Thursday, 12 January 2012

R' Shimon Bar Yochai Didn't Bring Along a Sandwich

by Dov (See all authors)

Someone wrote to Dov:

So let me see if I get this right:

Step 1: Admit that my addiction of obsession with lust is making my life impossible.

Step 2: I am not successful at managing or curing this addiction. But God can manage it for me. I need to turn to Him

Step 3+ : Living in the solution: Turn my addiction management over to God.

Ok... now we're getting somewhere.

Now, since I need to turn my addiction management over to G-d, how do I actually do that? I feel like a kid that's been handed a toolbox but has no idea how or when to use the tools.


Dov responds:

Yes chaver, we are definitely getting somewhere! Though...here are some further things that I feel I need to say about your above notes:

Contrary to what you and others may have been told, the 3rd step is not primarily about giving my addiction to Hashem.

If that was the main purpose of the 3rd step, then it would read completely differently - something like:

"We made a decision to turn our addiction over to the care of...", or "We made a decision to turn our will and our lives over to the care of G-d as we understood Him in order to be relieved of our addiction."

Gevalt! How could focusing or directing our relationship with Hashem on enabling us to be relieved of lust be a way to "live in the solution"? It can't. So that is not what the 3rd step is all about.

Of course we give up our right to masturbate or touch ourselves for pleasure, to use porn and fantasy for self-medicating, etc. We give them up because we cannot afford to use them any more. Not because Hashem, or our mothers, the Rabbis, or anybody else says we must. We cannot blame our sobriety on anyone but ourselves: we just stink at buying a great life using lust. It doesn't work for us.

That's the 1st step - our contribution. We do not really take it - rather, it takes us. And it has little, if anything, to do with whether fantasy and masturbation are horribly assur or totally mutar. We just discover that we cannot manage our lives with it any more because it makes us meshugah and ruins everything. Our own 1st step inventory informs us that we cannot afford those luxuries any more - though others may very well be able to. And we begin humbly asking our G-d to remove the obsession with lust from us as we begin taking real serious steps to stay away from it.

Then what is the primary meaning of the 3rd step? Reading it makes this crystal clear:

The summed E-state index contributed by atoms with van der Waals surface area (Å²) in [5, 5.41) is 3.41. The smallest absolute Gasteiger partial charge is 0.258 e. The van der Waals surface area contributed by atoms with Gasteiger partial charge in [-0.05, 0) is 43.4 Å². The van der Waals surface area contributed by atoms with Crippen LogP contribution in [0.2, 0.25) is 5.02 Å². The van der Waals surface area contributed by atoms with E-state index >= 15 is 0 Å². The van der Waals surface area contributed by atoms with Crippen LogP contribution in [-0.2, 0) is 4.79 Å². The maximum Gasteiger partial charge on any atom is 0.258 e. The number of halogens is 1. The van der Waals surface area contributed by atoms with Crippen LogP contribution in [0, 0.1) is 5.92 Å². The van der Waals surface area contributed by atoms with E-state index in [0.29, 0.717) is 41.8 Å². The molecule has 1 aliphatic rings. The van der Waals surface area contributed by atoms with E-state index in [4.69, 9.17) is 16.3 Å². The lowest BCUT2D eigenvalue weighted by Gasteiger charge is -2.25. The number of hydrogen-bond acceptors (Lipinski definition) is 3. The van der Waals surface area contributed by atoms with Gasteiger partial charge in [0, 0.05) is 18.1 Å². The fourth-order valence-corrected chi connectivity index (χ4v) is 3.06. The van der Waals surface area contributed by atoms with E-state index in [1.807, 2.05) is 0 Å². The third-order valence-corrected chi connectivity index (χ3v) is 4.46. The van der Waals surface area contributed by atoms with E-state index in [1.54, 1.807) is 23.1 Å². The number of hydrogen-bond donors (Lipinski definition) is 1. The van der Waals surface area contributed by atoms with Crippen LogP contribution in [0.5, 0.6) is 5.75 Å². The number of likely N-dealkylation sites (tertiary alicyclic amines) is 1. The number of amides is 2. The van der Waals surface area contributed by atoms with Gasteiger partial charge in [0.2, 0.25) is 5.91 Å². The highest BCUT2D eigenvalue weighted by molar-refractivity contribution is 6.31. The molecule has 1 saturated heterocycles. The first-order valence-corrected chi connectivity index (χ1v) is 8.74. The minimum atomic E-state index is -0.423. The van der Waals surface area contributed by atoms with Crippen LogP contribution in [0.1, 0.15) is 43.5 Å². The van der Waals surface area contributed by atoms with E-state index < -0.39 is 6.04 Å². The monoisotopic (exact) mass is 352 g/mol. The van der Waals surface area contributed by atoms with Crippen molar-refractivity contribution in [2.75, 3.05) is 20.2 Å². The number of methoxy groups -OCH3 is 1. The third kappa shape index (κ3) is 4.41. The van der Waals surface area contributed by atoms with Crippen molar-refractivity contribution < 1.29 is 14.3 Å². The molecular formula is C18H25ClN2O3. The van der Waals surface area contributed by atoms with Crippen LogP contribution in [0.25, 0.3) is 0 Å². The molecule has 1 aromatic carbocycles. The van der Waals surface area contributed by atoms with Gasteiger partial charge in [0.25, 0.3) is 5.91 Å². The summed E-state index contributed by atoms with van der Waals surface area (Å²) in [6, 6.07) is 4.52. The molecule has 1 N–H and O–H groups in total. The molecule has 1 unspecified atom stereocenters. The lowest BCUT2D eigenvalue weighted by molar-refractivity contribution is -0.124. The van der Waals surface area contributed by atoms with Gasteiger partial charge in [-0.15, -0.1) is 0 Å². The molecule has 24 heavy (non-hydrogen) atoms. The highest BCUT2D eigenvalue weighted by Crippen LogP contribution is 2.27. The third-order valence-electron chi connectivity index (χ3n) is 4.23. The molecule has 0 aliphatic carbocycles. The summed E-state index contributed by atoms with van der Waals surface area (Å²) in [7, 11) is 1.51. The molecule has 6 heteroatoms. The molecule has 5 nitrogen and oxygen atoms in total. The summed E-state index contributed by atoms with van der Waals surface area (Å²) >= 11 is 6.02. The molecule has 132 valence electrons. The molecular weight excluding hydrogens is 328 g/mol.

It is about turning our lives over to Hashem's care. Our entire lives, not just our addiction. He does not want 'an addiction', He wants 'a yid'! He wants us. Rachmonah liba bo'i...He doesn't want my lust - He wants my heart; my attention (as the MHR"L would teitch it). That is the 3rd step. Starting to give Him my heart by putting Him in charge of my life, be'ikar in divrei r'shus. It is not mainly about being frummer - rather, it is about us admitting that he really is the Boss, Manager, determiner of all outcomes and taking excellent care of us, indeed.

This is very different from what we have been doing till now, even if we are/have been frum yidden. A person - Jew or lh' gentile - cannot be compulsively using any drug and yet trusting Hashem to take good care of him. No way. We self-medicate precisely and exactly because our hearts tell us that G-d really does not know what He is doing and will fail us every time, unless we take matters into our own hands (very bad pun there, sorry).

So the first ingredient to taking the 3rd step is being sober ourselves. Rabbi Shim'on bar Yochai did not bring a sandwich, "just in case G-d didn't work," into that cold, dark cave with him. He let Hashem take care of him for 13 years.

Well, our old and very familiar friends: porn, fantasy, and and masturbation, are the 'sandwiches' we bring into the cave with us. The 3rd step is the cave. Choosing to do anything - anything else rather than act our our lust is how we as addicts trust Him. We trust Him to take care of us even though we have given up our precious food: lust.

And it hurts tremendously, even though we are frum, good people. And he can help us with that pain. And it's perfectly OK and we should admit the pain freely and openly to Him and to our fellows, if we wish to be free of it....for a change.

It is not a high madreigah, as many thousands of uneducated drug-addicted inner-city and country folk are doing this program successfully, too. And so can we.